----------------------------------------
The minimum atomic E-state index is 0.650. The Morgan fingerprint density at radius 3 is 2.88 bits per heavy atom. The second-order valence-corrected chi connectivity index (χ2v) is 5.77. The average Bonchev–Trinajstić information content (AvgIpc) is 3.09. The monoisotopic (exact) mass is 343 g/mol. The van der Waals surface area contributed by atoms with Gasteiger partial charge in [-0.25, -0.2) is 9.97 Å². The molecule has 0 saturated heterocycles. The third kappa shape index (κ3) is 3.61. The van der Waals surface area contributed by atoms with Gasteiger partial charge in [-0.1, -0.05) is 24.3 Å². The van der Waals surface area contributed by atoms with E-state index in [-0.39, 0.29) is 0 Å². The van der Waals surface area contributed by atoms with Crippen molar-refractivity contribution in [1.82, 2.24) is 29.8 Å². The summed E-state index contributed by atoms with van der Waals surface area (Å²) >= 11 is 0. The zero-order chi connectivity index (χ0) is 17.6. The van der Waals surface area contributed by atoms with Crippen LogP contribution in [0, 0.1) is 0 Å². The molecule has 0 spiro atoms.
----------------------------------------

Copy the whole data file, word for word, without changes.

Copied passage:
The minimum atomic E-state index is 0.650. The Morgan fingerprint density at radius 3 is 2.88 bits per heavy atom. The second-order valence-corrected chi connectivity index (χ2v) is 5.77. The average Bonchev–Trinajstić information content (AvgIpc) is 3.09. The monoisotopic (exact) mass is 343 g/mol. The van der Waals surface area contributed by atoms with Gasteiger partial charge in [-0.25, -0.2) is 9.97 Å². The molecule has 0 saturated heterocycles. The third kappa shape index (κ3) is 3.61. The van der Waals surface area contributed by atoms with Gasteiger partial charge in [-0.1, -0.05) is 24.3 Å². The van der Waals surface area contributed by atoms with E-state index in [-0.39, 0.29) is 0 Å². The van der Waals surface area contributed by atoms with Crippen molar-refractivity contribution in [1.82, 2.24) is 29.8 Å². The summed E-state index contributed by atoms with van der Waals surface area (Å²) >= 11 is 0. The zero-order chi connectivity index (χ0) is 17.6. The van der Waals surface area contributed by atoms with Crippen LogP contribution in [0, 0.1) is 0 Å². The molecule has 0 spiro atoms.